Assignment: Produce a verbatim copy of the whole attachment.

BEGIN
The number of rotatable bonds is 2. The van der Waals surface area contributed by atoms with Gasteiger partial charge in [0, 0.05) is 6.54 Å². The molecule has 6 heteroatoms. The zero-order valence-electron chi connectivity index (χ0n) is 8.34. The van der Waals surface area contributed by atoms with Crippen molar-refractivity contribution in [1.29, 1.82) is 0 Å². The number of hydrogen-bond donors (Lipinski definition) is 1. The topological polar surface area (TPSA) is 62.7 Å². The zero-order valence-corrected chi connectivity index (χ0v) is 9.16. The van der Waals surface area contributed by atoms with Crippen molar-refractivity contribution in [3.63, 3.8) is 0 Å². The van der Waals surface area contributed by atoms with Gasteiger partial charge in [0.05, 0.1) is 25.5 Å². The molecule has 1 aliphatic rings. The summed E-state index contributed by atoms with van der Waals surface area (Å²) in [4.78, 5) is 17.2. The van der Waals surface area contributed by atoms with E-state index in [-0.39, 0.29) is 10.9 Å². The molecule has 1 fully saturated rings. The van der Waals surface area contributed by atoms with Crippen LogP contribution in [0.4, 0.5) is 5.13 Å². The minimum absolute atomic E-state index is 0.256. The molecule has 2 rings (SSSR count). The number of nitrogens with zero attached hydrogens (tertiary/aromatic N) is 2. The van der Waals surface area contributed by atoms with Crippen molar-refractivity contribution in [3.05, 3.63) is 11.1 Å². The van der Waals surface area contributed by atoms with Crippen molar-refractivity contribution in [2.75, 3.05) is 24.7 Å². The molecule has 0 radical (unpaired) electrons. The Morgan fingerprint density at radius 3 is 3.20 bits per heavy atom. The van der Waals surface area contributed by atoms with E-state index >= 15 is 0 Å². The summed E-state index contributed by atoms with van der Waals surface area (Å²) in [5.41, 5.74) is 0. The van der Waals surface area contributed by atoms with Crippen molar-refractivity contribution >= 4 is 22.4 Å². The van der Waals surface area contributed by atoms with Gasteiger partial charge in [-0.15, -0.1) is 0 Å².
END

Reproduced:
The number of rotatable bonds is 2. The van der Waals surface area contributed by atoms with Gasteiger partial charge in [0, 0.05) is 6.54 Å². The molecule has 6 heteroatoms. The zero-order valence-electron chi connectivity index (χ0n) is 8.34. The van der Waals surface area contributed by atoms with Crippen molar-refractivity contribution in [1.29, 1.82) is 0 Å². The number of hydrogen-bond donors (Lipinski definition) is 1. The topological polar surface area (TPSA) is 62.7 Å². The zero-order valence-corrected chi connectivity index (χ0v) is 9.16. The van der Waals surface area contributed by atoms with Crippen molar-refractivity contribution in [3.63, 3.8) is 0 Å². The van der Waals surface area contributed by atoms with Gasteiger partial charge in [0.05, 0.1) is 25.5 Å². The molecule has 1 aliphatic rings. The summed E-state index contributed by atoms with van der Waals surface area (Å²) in [4.78, 5) is 17.2. The van der Waals surface area contributed by atoms with E-state index in [-0.39, 0.29) is 10.9 Å². The molecule has 1 fully saturated rings. The van der Waals surface area contributed by atoms with Crippen LogP contribution in [0.4, 0.5) is 5.13 Å². The minimum absolute atomic E-state index is 0.256. The molecule has 2 rings (SSSR count). The number of nitrogens with zero attached hydrogens (tertiary/aromatic N) is 2. The van der Waals surface area contributed by atoms with Crippen molar-refractivity contribution in [3.05, 3.63) is 11.1 Å². The van der Waals surface area contributed by atoms with Crippen molar-refractivity contribution in [2.75, 3.05) is 24.7 Å². The molecule has 0 radical (unpaired) electrons. The Morgan fingerprint density at radius 3 is 3.20 bits per heavy atom. The van der Waals surface area contributed by atoms with E-state index >= 15 is 0 Å². The summed E-state index contributed by atoms with van der Waals surface area (Å²) in [5.41, 5.74) is 0. The van der Waals surface area contributed by atoms with Crippen molar-refractivity contribution >= 4 is 22.4 Å². The van der Waals surface area contributed by atoms with Gasteiger partial charge in [-0.15, -0.1) is 0 Å².